CSULB students to present bike path proposal at conference

The proposal is about converting a service road into a bike path through CSULB.

CSULB students to present bike path proposal at conference

Todd Johnson

CSULB students have proposed converting a service road along Bouton Creek into a bike path that connects the university to the City of Long Beach’s bike path and the YMCA on Bellflower Boulevard.

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Four Cal State Long Beach master’s of business administration students will travel to University of California, Santa Barbara next week to present their proposal at the California Higher Education Sustainability Conference.

Lucy Le, Ishwar Bharbhari, Christopher Brunson, Tyson Siekiera and Briant Carcamo were chosen to present their proposal, “Sustainable Transportation Curriculum and Partnerships: The CSULB Bouton Creek Bike Path Project,” at this year’s California Higher Education Sustainability Conference (CHESC). Out of the five students, only Brunson will not attend the event.

The conference, an annual gathering of California colleges, aims to highlight new research and case studies while promoting cross-campus communication, according to its website.

The proposal sets the framework for converting a currently unused service road, which sits alongside the waterway that runs between the College of Business Administration and Parkside College, according to Elissa Thomas, CSULB’s sustainable transportation program coordinator. The students proposed transforming the service road into a functional bike path that will connect CSULB to the city’s bike path and the YMCA on Bellflower Boulevard.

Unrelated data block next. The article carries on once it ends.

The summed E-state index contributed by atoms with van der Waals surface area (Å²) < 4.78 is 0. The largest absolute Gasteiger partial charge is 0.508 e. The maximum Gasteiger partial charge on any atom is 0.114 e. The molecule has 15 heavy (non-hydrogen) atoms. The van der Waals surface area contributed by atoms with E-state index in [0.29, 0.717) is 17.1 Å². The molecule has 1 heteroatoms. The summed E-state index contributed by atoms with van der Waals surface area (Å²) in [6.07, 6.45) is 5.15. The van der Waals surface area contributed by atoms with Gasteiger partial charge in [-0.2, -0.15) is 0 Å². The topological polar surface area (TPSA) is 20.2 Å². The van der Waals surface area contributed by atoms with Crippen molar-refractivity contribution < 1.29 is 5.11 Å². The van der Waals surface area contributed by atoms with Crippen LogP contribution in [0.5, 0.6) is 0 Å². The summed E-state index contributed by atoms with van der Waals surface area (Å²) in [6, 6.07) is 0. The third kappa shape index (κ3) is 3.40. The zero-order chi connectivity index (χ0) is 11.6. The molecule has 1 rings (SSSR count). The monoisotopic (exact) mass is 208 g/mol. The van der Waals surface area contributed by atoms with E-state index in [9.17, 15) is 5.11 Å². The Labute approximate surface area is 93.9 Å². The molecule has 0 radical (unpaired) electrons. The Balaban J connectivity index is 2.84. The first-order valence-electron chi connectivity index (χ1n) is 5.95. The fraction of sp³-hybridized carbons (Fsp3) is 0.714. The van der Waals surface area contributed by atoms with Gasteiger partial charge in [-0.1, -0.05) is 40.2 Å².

Bouton Creek, which runs diagonally through the City of Long Beach and beneath several buildings at CSULB, is part of the Los Angeles County Flood Channel.

The proposal studied the economic feasibility of converting the service road into a bike path and researched possible funding sources, according to Thomas, who worked closely with the students on the proposal. She said it demonstrates “how to incorporate sustainability into campus curriculum, new construction and renovation and transportation.”

The students worked on their proposal for nine months as part of their sustainability and the business organization courses. Ingrid Martin, chair of the marketing department, said the proposal was part of a series of projects that required students to research funding for campus projects.

“The objective underlying working on projects for the university is to find a way to support the university, especially when funding sources for many projects are just not there during budget shortages,” Martin said.

Thomas said the students were successful at searching for funding sources and that they were happy to be selected to present at this year’s CHESC.

“We were very excited to have been chosen to represent CSULB and present our work at the conference,” Thomas said. “The MBA student group . . . did an amazing job working together to conduct a comprehensive economic feasibility study and to research potential funding sources for the project.”

David Salazar, associate vice president of physical planning and facilities management, said the path will cost roughly $600,000 and is expected to be completed within the next two years.

The CHESC will be held at UCSB from Sunday to Thursday.

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